The fantastical world of A Midsummer Night's Dream invited us to let our imaginations run riot. 2016's spectacular production of one of Shakespeare's best-loved comedies did just that, taking us to the grounds of Theseus' estate, where the mortal and immortal worlds collide. By day a disciplined domain, bound by convention and the established order, when mortal backs were turned the immortals made free – and how! Fascinated by the mortals and their antics, there was always at least one fairy keeping an eye on what was going on, for this was their place, and they were there first.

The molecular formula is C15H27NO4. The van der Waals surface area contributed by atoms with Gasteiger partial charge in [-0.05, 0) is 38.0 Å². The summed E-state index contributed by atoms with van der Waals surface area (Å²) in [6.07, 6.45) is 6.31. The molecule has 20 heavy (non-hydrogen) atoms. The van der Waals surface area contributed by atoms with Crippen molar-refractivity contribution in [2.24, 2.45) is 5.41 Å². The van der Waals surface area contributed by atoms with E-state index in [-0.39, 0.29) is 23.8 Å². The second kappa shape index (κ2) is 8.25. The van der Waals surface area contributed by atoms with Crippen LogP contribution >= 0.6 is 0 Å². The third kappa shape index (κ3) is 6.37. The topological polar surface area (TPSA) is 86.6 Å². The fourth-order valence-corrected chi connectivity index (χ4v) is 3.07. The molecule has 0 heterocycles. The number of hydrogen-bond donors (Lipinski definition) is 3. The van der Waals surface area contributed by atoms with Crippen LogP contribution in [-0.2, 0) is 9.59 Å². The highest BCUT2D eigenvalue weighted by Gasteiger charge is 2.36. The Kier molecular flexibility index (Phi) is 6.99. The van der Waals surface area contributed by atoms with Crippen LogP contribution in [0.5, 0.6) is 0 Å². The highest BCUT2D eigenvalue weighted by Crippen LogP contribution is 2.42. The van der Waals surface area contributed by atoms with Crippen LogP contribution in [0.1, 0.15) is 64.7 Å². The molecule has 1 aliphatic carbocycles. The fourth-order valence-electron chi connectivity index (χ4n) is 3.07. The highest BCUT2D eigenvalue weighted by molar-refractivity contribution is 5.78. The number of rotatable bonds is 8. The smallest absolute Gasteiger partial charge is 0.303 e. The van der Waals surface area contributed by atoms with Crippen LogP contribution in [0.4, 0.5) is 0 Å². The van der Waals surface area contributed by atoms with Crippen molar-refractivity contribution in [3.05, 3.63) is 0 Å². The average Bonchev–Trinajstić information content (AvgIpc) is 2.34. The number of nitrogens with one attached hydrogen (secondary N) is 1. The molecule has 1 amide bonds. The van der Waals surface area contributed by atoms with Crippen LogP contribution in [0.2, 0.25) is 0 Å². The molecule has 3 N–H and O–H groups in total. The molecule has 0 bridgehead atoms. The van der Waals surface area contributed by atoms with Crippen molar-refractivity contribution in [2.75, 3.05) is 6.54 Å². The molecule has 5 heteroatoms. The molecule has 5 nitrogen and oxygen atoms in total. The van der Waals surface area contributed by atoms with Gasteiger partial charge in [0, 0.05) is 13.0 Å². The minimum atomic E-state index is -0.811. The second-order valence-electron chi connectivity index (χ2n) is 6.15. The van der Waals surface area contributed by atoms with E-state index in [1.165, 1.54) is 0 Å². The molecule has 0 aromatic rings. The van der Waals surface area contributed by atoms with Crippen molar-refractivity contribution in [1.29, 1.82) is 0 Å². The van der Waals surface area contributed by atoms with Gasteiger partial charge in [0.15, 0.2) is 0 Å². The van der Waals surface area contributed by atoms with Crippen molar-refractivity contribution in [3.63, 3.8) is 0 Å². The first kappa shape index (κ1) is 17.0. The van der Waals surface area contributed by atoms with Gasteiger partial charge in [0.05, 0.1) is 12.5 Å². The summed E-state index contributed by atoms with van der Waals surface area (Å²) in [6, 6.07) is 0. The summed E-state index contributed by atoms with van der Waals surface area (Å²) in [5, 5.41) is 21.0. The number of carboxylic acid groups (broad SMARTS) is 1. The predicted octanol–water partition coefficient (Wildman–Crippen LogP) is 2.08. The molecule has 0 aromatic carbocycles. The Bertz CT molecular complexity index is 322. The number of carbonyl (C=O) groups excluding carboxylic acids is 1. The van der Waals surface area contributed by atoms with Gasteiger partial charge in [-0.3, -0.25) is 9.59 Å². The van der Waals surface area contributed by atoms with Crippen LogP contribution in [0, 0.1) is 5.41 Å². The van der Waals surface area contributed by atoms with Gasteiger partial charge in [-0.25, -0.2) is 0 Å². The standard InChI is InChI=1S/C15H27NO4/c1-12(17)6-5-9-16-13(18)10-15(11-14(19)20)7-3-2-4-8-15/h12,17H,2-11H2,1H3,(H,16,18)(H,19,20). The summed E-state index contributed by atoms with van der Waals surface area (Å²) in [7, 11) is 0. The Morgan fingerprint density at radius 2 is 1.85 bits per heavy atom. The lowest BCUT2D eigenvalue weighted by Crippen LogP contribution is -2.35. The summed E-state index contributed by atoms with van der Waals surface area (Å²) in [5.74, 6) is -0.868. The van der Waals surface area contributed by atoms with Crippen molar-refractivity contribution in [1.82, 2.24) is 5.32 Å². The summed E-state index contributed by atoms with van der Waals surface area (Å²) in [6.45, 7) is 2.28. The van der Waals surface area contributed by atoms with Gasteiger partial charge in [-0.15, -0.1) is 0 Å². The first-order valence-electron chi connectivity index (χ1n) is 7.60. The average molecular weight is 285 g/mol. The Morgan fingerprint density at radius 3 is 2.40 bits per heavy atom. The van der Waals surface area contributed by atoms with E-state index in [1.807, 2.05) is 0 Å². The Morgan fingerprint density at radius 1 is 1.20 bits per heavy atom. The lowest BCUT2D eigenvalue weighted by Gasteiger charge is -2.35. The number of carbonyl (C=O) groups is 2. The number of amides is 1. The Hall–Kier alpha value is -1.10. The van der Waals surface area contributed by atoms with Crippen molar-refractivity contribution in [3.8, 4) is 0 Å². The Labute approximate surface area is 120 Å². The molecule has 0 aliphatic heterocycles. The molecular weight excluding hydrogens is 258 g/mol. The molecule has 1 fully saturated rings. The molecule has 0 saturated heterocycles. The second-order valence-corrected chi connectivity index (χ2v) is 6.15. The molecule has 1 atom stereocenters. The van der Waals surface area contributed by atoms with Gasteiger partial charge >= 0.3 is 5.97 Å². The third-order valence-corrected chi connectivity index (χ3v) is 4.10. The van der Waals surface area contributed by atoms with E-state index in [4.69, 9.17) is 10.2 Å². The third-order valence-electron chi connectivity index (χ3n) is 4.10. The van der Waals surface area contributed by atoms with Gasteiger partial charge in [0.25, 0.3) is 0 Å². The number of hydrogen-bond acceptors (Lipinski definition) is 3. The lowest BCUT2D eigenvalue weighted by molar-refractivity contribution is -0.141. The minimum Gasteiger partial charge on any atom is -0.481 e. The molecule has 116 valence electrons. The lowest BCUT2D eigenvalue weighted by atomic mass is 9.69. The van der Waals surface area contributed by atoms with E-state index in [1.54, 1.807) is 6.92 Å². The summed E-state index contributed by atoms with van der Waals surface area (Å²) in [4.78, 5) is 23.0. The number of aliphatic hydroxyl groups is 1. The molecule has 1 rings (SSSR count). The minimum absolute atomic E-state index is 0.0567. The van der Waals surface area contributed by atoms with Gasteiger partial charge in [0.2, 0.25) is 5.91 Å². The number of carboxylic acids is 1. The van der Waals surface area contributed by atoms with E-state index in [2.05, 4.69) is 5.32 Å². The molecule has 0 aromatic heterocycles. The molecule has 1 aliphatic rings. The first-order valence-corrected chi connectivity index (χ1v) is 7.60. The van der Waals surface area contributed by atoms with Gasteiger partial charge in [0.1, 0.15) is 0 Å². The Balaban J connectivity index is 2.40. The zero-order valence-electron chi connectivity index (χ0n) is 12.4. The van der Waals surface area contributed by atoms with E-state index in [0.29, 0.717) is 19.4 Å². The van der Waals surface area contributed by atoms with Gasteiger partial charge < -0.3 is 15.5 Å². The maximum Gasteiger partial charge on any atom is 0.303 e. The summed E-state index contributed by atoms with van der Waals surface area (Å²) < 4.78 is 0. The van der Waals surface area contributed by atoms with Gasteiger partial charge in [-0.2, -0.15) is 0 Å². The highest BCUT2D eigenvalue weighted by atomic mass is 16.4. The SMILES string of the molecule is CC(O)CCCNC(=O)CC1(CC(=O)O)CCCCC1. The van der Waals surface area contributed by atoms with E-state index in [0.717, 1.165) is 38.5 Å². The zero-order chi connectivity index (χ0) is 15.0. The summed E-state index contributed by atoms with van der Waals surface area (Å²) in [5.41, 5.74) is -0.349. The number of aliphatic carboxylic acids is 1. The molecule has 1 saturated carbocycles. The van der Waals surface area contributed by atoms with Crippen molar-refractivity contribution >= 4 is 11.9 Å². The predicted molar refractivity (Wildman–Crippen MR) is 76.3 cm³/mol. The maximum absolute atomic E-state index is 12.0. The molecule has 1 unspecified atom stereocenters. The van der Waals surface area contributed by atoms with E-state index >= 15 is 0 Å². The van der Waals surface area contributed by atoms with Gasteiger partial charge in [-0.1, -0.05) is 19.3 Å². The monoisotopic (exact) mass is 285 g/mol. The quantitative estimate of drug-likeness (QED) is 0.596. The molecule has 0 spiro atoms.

Exotic, colourful, funny and moving, this magical production was inspired by Shakespeare's changeling child ─ "A lovely boy, stolen from an Indian king" ─ and by Hatherop's own fascinating history and its connections with India. In 1862 the owner, Ashley Ponsonby, put Hatherop Castle up for sale by auction and it was bought by the Maharajah Dhuleep Singh, the last King of the Sikh Empire - although he sold it again only five years later to Sir Thomas Bazely, the son of a successful English cotton industrialist.